“Are You a Love Addict?” Comments, Page 1

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2 Comments on “Are You a Love Addict?”

  1. Ms. Houser, you’ve hit the right nail on the head.

    We are addicted to the relief we feel, briefly, when indulging in the love/sex/drugs/alcohol/gambling/self-touching/you-name-it that brings relief from pain, suffering and anxiety. We are less addicted to the object than to the relief it brings. I think this behaviour can be learned in one’s youth, especially if there was some kind of neglect. As children we learned through trial and error what brought us relief from anxiety, and the object-relief combination became our organizing principle.

    Give me an alternate source of relief now and I’ll change my addiction (re-organize my life around a different object-relief combination). Better yet, help me subjugate my Shadow and I’ll have less need for relief and less dependence on the object of my addiction (what you call compulsiveness).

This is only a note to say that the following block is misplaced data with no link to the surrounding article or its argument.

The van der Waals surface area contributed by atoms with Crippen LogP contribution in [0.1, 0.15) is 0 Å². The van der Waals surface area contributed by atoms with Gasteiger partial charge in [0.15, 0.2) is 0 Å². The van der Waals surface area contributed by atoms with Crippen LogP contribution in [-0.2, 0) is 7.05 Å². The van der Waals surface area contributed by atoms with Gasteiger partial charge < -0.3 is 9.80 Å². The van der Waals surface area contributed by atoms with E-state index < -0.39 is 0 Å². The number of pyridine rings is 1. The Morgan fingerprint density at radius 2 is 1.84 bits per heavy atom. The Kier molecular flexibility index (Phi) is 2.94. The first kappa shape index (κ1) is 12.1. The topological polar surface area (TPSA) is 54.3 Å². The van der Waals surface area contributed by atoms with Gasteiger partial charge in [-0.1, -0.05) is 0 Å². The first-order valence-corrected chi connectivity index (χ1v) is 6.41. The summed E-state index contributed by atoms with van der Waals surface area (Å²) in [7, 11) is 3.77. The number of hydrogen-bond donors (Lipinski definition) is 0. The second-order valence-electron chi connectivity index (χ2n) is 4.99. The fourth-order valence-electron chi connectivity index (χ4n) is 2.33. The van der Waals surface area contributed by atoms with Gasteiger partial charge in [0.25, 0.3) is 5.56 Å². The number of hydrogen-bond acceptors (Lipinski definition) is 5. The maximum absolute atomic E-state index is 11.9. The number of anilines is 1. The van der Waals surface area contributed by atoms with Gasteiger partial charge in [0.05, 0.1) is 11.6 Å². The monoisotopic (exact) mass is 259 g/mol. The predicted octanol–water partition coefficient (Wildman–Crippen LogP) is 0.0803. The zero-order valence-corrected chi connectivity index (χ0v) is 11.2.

Your comment on the profound nature of addiction is true too! Especially where desire meets addiction. And it gets worse if the desire itself is illegal while the object of the desire is the object that brings relief. Find this and you find some of the guys in sheep’s clothing that G Simon writes about.

    Thanks for your article. It is so right on!

  2. Victor,
    Thanks for your comments. What a great insight that the relief from pain or conflict can be more important than the object itself. That becomes evident when an addict conquers one addiction, only to pick up another one. People who are pursued by love addicts often feel objectified, and say things like “This doesn’t feel like it’s really about ME!”

    The alternative source of relief that you are looking for is Recovery. Through therapy and support groups, painful emotions lessen in intensity, and become manageable in new ways. The cycles of compulsivity/relief are interrupted by new thoughts, new connections with self and others, and then new behaviors. Addiction ceases to be the only solution.

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